The Government was accused this week of using international students as "cash cows" as it sought to rush through plans for a 150 per cent increase in visa fees.
University and student leaders reacted angrily to the plans - expressing "astonishment" that they should be issued at a time when government departments are usually forbidden to make announcements as part of the general election "purdah".
UK Visas, the government body that oversees visa charges, has given ten days for responses to its proposal to increase the initial student visa fee from £36 to £85 from July.
Benson Osawe, the National Union of Students' international student officer, said: "On top of their everyday problems, international students are continuously used as cash cows to plug the funding gap in higher education."
Diana Warwick, chief executive of Universities UK, described the move as "the third in a triple whammy set of proposals" - adding to plans for a list of education providers in the UK and new rules for student appeals. In a letter to UK Visas, she says: "I can only assume that your decision to put forward this proposal during the election period was calculated to ensure minimum publicity."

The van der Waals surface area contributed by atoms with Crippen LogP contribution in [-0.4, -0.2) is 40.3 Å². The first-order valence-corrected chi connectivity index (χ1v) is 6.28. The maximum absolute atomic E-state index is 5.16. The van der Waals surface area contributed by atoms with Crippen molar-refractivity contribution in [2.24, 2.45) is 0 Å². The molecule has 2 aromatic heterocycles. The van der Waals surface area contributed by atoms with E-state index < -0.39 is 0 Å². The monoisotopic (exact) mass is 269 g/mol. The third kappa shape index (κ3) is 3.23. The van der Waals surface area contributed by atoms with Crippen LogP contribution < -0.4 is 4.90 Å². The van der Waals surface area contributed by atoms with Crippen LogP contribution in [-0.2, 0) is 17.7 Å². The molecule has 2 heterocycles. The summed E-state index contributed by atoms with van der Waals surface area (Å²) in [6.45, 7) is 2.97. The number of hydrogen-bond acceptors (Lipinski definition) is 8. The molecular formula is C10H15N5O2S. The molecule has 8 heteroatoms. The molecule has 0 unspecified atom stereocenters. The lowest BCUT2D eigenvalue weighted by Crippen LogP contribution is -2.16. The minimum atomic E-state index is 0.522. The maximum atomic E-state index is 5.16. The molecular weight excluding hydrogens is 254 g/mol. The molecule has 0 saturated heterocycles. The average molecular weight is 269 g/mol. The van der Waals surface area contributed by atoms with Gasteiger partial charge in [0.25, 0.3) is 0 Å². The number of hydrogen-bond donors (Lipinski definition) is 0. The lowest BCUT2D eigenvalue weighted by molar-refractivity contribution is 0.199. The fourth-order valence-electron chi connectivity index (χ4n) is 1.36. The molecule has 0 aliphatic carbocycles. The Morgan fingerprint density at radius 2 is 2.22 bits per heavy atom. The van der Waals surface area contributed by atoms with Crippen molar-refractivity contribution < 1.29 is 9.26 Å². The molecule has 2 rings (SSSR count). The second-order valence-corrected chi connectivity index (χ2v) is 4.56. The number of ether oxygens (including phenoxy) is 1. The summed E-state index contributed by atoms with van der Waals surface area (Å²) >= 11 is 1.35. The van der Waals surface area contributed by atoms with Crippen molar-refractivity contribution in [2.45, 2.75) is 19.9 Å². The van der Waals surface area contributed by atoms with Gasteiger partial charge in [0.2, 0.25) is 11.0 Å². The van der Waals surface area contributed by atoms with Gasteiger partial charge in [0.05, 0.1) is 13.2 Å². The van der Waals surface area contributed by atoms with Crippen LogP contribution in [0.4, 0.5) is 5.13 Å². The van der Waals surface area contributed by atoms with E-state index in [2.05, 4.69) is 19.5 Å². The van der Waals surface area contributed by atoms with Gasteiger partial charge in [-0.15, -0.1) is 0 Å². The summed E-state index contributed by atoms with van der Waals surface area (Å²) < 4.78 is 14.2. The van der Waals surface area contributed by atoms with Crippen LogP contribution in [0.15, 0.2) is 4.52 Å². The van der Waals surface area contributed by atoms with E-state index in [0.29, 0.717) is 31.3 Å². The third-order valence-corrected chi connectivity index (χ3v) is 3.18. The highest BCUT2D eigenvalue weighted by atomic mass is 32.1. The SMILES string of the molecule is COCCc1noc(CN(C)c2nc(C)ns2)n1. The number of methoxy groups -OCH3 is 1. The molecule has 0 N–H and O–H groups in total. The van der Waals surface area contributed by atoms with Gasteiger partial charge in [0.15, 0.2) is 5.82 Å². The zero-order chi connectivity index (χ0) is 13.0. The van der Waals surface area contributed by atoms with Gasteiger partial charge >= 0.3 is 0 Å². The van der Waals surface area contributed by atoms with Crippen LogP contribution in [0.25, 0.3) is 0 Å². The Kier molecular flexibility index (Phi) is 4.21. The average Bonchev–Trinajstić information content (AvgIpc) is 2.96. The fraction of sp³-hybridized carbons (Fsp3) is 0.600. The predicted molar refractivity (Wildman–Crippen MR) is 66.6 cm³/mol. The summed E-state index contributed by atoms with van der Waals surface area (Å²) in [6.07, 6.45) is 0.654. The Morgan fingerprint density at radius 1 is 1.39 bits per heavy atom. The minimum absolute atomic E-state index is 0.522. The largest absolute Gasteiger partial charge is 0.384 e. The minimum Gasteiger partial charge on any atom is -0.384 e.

She warns that the higher charges will add to "an increasing perception that the UK is not a welcoming country for international students".
The news came as a survey revealed the extent of problems international students face in accessing basic banking services in the UK.
At an international student conference yesterday, the NUS published the results of the survey, showing that more than half of international students have been refused an overdraft, more than a quarter have no debit card and nearly half are not allowed a cheque book.